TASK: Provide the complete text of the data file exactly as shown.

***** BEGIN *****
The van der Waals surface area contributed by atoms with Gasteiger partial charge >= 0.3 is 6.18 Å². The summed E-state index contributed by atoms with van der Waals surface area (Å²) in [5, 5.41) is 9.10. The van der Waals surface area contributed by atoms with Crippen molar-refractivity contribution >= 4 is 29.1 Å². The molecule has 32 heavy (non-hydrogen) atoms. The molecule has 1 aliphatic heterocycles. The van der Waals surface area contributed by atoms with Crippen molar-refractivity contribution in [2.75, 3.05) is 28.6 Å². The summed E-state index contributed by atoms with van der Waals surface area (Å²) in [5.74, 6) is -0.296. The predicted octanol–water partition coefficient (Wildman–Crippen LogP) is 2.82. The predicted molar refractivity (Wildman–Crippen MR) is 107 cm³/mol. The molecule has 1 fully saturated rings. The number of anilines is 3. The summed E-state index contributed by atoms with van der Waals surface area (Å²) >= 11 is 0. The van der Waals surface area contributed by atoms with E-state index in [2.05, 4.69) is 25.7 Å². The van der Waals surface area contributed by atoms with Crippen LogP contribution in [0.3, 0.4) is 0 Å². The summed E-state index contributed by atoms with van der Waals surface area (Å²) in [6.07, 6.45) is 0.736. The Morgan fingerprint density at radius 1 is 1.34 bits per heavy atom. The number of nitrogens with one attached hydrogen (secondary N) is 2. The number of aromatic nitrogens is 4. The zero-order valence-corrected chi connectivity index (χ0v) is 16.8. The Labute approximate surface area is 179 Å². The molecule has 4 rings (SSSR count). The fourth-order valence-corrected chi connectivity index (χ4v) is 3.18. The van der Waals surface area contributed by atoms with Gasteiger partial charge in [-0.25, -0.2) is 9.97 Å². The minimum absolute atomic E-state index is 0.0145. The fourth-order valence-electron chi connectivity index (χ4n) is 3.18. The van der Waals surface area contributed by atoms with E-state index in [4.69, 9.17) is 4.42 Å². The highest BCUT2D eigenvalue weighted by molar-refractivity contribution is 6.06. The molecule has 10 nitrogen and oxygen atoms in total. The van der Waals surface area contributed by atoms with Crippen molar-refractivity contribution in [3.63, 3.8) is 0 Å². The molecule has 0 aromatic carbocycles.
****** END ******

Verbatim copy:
The van der Waals surface area contributed by atoms with Gasteiger partial charge >= 0.3 is 6.18 Å². The summed E-state index contributed by atoms with van der Waals surface area (Å²) in [5, 5.41) is 9.10. The van der Waals surface area contributed by atoms with Crippen molar-refractivity contribution >= 4 is 29.1 Å². The molecule has 32 heavy (non-hydrogen) atoms. The molecule has 1 aliphatic heterocycles. The van der Waals surface area contributed by atoms with Crippen molar-refractivity contribution in [2.75, 3.05) is 28.6 Å². The summed E-state index contributed by atoms with van der Waals surface area (Å²) in [5.74, 6) is -0.296. The predicted octanol–water partition coefficient (Wildman–Crippen LogP) is 2.82. The predicted molar refractivity (Wildman–Crippen MR) is 107 cm³/mol. The molecule has 1 fully saturated rings. The number of anilines is 3. The summed E-state index contributed by atoms with van der Waals surface area (Å²) >= 11 is 0. The van der Waals surface area contributed by atoms with E-state index in [2.05, 4.69) is 25.7 Å². The van der Waals surface area contributed by atoms with Crippen LogP contribution in [0.3, 0.4) is 0 Å². The summed E-state index contributed by atoms with van der Waals surface area (Å²) in [6.07, 6.45) is 0.736. The Morgan fingerprint density at radius 1 is 1.34 bits per heavy atom. The number of nitrogens with one attached hydrogen (secondary N) is 2. The number of aromatic nitrogens is 4. The zero-order valence-corrected chi connectivity index (χ0v) is 16.8. The Labute approximate surface area is 179 Å². The molecule has 4 rings (SSSR count). The fourth-order valence-corrected chi connectivity index (χ4v) is 3.18. The van der Waals surface area contributed by atoms with Gasteiger partial charge in [-0.25, -0.2) is 9.97 Å². The minimum absolute atomic E-state index is 0.0145. The fourth-order valence-electron chi connectivity index (χ4n) is 3.18. The van der Waals surface area contributed by atoms with E-state index in [4.69, 9.17) is 4.42 Å². The highest BCUT2D eigenvalue weighted by molar-refractivity contribution is 6.06. The molecule has 10 nitrogen and oxygen atoms in total. The van der Waals surface area contributed by atoms with Crippen molar-refractivity contribution in [3.63, 3.8) is 0 Å². The molecule has 0 aromatic carbocycles.